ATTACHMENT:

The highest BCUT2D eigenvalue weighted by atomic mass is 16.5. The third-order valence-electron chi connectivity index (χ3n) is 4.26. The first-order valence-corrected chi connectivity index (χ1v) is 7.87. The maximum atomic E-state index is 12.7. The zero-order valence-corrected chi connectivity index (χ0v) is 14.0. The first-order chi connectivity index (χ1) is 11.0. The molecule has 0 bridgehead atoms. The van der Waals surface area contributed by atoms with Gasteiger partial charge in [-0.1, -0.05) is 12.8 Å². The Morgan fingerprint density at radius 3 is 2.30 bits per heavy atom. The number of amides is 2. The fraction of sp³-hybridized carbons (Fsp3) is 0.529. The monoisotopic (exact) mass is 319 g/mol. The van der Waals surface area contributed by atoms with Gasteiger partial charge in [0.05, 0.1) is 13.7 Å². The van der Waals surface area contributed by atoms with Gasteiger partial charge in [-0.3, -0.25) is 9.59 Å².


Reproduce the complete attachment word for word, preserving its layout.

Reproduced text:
The highest BCUT2D eigenvalue weighted by atomic mass is 16.5. The third-order valence-electron chi connectivity index (χ3n) is 4.26. The first-order valence-corrected chi connectivity index (χ1v) is 7.87. The maximum atomic E-state index is 12.7. The zero-order valence-corrected chi connectivity index (χ0v) is 14.0. The first-order chi connectivity index (χ1) is 11.0. The molecule has 0 bridgehead atoms. The van der Waals surface area contributed by atoms with Gasteiger partial charge in [-0.1, -0.05) is 12.8 Å². The Morgan fingerprint density at radius 3 is 2.30 bits per heavy atom. The number of amides is 2. The fraction of sp³-hybridized carbons (Fsp3) is 0.529. The monoisotopic (exact) mass is 319 g/mol. The van der Waals surface area contributed by atoms with Gasteiger partial charge in [0.05, 0.1) is 13.7 Å². The van der Waals surface area contributed by atoms with Gasteiger partial charge in [-0.3, -0.25) is 9.59 Å².